The hot and humid days of summer are certainly not ideal for planting, but you can plant in summer with some special care and vigilance.
Maybe you just found a fantastic plant you have been looking for, or, perhaps you didn’t get around to planting some native perennials or shrubs you bought in the spring. Keeping plants in containers over the summer requires constant watering, so what should you do?
Best Times for Planting
The best practice is to plant when the days are warm and the nights are cool. These conditions encourage the best root development and cause the least stress to plants. When are these ideal times? In much of the country, it’s mid to late spring, very early summer, and early fall. For hotter climates like the Southeast, the West and Southwest, you might be best off planting in the winter. Make sure to plant at least six weeks before hard frost, where those conditions occur.
So, should you plant now in the middle of summer? For hotter climates, it’s not a great idea. For areas with four distinct seasons, try to wait until early fall. Vacations have killed many a newly-planted plant – if you are going away and you don’t have someone to water, just don’t plant in the summer.
Tips for Planting in the Heat of Summer
If you decide that you simply must plant in the dog days of summer, here are 15 tips to increase your chances of success:
- Plant in the evening – especially in areas that get full sun.
- Plant on a cloudy day when there is little chance of sunshine.
- Plant just before a rainstorm is coming.
- Water plants in extremely well immediately after planting.
- Ensure that any new plants get a good drenching 2 or 3 times a week from you or Mother Nature (don’t over-water plants that like drier soil)
- Water early in the day to allow foliage to dry off to help prevent fungal diseases.
- Water the roots, not the foliage, either by hand, with a soaker hose or drip irrigation.
- Select larger plant material. Larger pots of plants will often have a higher survival rate than plugs or small pots, especially in hot weather.
- Avoid buying overly-fertilized plants that are loaded with salts – they are highly susceptible to drought.
- Buy plants that are potted in real soil, not a soil-less mix – these will be much more drought-tolerant.
- Choose regional native plants that are organically grown – they will be better adapted to your landscape conditions.
- Don’t add traditional fertilizer when planting, which is often loaded with drying salts. Instead, toss a handful of compost in the planting hole to increase water retention (except for plants that don’t like fertile soil, such as most native grasses)
- For trees and shrubs, add a soil amendment to help water and nutrient uptake. I like Stress-X from North Country Organics).
- Mulch around newly planted plants with a 50/50 mix of an organic mulch (like shredded bark mulch) and organic compost. This helps to increase water retention around the plants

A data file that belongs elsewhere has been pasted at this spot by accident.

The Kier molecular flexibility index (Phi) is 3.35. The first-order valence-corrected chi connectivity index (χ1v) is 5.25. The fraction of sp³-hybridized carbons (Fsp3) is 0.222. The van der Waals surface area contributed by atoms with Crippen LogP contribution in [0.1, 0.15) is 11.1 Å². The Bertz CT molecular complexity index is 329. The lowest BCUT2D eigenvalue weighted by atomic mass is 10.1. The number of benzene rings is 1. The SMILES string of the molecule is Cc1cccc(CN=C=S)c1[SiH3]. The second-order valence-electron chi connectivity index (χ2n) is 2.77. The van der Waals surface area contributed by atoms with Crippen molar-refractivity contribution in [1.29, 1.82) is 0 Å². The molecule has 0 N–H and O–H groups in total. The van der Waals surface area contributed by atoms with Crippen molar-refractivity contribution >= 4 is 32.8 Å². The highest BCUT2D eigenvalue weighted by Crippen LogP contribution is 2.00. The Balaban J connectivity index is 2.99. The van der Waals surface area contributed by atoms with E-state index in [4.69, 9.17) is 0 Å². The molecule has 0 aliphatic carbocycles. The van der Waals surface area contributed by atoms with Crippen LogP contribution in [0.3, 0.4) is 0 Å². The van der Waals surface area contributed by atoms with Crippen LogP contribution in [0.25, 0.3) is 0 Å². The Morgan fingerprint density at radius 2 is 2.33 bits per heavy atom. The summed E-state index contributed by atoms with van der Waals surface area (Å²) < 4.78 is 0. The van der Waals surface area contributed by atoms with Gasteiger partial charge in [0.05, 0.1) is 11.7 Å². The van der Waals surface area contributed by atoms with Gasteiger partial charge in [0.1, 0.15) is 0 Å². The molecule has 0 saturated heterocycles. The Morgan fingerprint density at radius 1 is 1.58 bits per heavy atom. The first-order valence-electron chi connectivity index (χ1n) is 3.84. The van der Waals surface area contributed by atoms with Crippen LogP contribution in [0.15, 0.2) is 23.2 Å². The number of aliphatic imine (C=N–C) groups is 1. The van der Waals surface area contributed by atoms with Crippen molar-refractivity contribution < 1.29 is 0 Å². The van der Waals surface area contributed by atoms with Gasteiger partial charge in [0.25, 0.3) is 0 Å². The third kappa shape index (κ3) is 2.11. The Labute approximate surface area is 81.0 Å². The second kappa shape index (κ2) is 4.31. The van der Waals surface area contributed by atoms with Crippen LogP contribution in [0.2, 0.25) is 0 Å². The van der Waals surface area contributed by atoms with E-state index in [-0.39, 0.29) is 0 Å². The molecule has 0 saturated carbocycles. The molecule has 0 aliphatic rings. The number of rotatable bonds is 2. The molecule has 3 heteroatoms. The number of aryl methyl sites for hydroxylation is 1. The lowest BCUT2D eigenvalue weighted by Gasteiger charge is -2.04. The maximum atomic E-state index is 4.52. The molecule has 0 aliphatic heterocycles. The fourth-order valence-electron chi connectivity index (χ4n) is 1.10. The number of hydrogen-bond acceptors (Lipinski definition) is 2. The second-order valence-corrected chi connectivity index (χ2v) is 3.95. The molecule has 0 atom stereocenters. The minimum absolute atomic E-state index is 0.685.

- Monitor, monitor, monitor. Plant mortality can occur much more quickly on oppressively hot days.
Native Plants & Establishment
Remember that native plants are low-maintenance, not no-maintenance. With regularity, casual gardeners install native plants with the misconception that native plants can simply take care of themselves after planting. All plants must be irrigated by you or Mother Nature, until they have established. The first growing season is critical for proper irrigation, and depending on the weather conditions, the second growing season can be quite important as well.
Buying plants that have been locally sourced and locally grown in your region will also help with proper adaptation in your landscape. Buying a tree that has been grown in clay soil in the Southeast, and planting it in sandy soil in the Northeast will likely ensure a short lifespan. Follow a locavore’s approach when buying plants.
Right Plant, Right Place? Usually, But…
Planting the right plant in the right place will go a long way toward successful establishment. Every plant enthusiast has broken this rule at some point. Sometimes you get lucky with plants that tolerate a range of conditions, but most times, the results won’t be good.
There are exceptions to every rule, though. Dan Jaffe, Propagator at the New England Wildflower Society, shared some interesting information about Actaea racemosa (Black Cohosh) – a plant that is usually found in moist shade conditions. Dan spread Black Cohosh seed under hemlock trees – a dry shade condition which few plants can tolerate. The seed that germinated was surprisingly drought tolerant. Live plants installed in that same condition would not survive. This example makes a great case for sourcing and propagating local native seed.
Best Case – Wait Until Fall
The best case may be to skip the stress of summer planting and wait until fall. And when I say stress, I don’t just mean plant stress – it’s stressful on us gardeners, too! Even if you planted in the gentle days of spring, summer droughts can wreak havoc on newly planted plants. Monitor new plants closely and water as needed. This is especially important for native plant plugs that have not yet developed a strong root system.
Have a happy summer in the garden from Kim Eierman at EcoBeneficial!
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